In contrast to the Biden’s “Clean” Energy Standard promotion of waste incinerators that emit carbon and other highly toxic chemicals like dioxin, mercury, and lead, our plan would spend $1 trillion over 10 years building a zero-waste re-use and recycling industry.

Because profit-seeking industries want wear out the carbon-intensive production systems they currently use before they will consider replacement technologies, the Ecosocialist Green New Deal would socialize industries where needed in order to speed the transition to clean technologies. The depleted U.S. machine tool industry is a high priority because it is needed to build the green machinery that will be needed for clean production by other industries.

Agriculture

The Biden plan doesn’t have a plan for agriculture, which accounts for 10% of U.S. carbon emissions and has the potential to make a bigger impact in reducing atmospheric carbon from regenerating carbon-rich soils than from decarbonizing farm production. The White House Fact Sheet claims to be “positioning the U.S. agricultural sector to lead the shift to net-zero emissions while providing new economic opportunities for farmers,” but offers no policies or investments to make that happen.

The one concrete agricultural climate policy that Biden administration officials have broached didn’t make into the American Jobs Plan. The policy was “carbon farming,” which would have paid farmers up to $30 billion to adopt regenerative agriculture practices that draw carbon out of the atmosphere and into the soil. Carbon farming can be a major contributor to carbon drawdown if it is incorporated into broader regenerative agriculture practices that integrate the agroecologies of farms into surrounding ecosystems. Without that broader approach, carbon farming could incentivize land clearing and monocultural plantations that reduce biodiversity, reduce the productivity of surrounding ecosystems, and lower the carbon uptake of the surrounding landscape.

Our Ecosocialist Green New Deal would invest $1 trillion over 10 years to support a transition to 100% regenerative agriculture. Since the labor requirements of regenerative agriculture are higher, the plan pays farmers for the additional labor needed to help subsidize the transition. Policies to support regenerative agriculture include banning corporate agriculture so the farms belong to the actual farmers and parity pricing of all agricultural commodities to guarantee a living income above the costs of production. The plan includes the production of green agricultural machinery and building regional processing facilities to support regenerative farms.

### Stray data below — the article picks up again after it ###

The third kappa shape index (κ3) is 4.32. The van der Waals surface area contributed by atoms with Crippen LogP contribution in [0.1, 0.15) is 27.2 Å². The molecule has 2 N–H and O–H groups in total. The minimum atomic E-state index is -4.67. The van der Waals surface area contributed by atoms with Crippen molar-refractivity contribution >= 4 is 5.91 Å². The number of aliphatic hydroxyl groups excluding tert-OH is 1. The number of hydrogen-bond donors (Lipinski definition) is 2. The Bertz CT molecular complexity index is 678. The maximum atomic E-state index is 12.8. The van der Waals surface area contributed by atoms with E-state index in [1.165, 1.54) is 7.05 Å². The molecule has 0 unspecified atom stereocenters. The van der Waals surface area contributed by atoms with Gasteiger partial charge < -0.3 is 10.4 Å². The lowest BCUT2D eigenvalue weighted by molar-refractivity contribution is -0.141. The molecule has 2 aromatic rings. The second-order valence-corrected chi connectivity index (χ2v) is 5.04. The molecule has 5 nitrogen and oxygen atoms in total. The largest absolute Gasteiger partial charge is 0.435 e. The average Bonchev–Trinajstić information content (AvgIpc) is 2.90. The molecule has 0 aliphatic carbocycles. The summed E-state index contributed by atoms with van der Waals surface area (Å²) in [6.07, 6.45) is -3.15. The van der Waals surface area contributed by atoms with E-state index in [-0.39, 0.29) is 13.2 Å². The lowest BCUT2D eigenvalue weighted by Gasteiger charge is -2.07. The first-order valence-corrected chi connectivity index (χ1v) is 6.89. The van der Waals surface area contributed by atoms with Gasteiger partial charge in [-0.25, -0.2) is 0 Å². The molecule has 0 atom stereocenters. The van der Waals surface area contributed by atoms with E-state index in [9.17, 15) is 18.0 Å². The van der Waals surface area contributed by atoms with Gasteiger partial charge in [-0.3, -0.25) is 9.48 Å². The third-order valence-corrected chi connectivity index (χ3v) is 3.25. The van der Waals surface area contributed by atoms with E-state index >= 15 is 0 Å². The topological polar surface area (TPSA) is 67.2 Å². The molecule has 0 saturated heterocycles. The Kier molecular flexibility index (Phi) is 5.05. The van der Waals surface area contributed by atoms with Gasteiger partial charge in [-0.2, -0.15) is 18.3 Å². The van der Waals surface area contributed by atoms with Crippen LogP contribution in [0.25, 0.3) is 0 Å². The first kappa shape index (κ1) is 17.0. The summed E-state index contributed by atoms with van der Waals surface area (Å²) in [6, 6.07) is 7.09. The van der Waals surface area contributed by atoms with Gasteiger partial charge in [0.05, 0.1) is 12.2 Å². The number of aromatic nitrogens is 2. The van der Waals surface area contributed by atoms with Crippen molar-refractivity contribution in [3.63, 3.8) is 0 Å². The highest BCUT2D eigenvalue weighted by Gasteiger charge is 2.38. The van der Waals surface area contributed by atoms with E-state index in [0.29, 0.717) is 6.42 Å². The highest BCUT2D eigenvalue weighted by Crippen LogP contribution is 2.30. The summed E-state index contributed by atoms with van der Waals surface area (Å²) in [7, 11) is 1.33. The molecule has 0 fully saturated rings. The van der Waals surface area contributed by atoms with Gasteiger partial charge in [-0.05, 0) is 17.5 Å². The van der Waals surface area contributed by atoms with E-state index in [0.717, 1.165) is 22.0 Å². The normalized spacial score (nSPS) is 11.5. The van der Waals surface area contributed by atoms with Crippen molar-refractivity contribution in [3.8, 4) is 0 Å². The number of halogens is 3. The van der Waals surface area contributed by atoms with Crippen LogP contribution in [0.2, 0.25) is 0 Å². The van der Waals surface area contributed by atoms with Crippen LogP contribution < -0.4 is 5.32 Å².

The Biden plan budgets for $10 billion for Civilian Climate Corps with the general statement that it will work on “conserving our public lands and waters, bolstering community resilience, and advancing environmental justice.” Our Ecosocialist Green New Deal budgets $2 trillion over 10 years to employ four million people to work primarily on the restoration of forest, wetland, grassland, and agricultural ecosystems for carbon drawdown. $100 billion is also invested upgrading national and state park infrastructure to the recommendations of the American Society of Civil Engineers and $100 billion budgeted over the 10 years for hazardous waste sites clean-up.

Carbon drawdown through natural climate solutions – restoring forest, wetland, grassland, and agricultural ecosystems – should be a central priority of any serious climate action plan. About half of the world’s original forests have been cut down. Fostering the regrowth of natural forests with all their biodiversity and ecosystem benefits, as opposed to planting monocultural tree plantations, would absorb 9 GtC per year over the first 30 years, equal to about 23% of current annual carbon emissions. Scientists have estimated that restoring the world’s original forests that have been cut down could draw down 205 GtC when the forests mature, which is about two thirds of the 300 GtC of extra carbon that exists in atmosphere as a result of human activity, primarily from fossil fuel burning, deforestation, soil degradation, and cement making. The study warns, however, that climate change is already reducing the area of land that can be reforested. Even if global warming is limited to 1.5°C, the area available for forest restoration could be reduced by a fifth by 2050.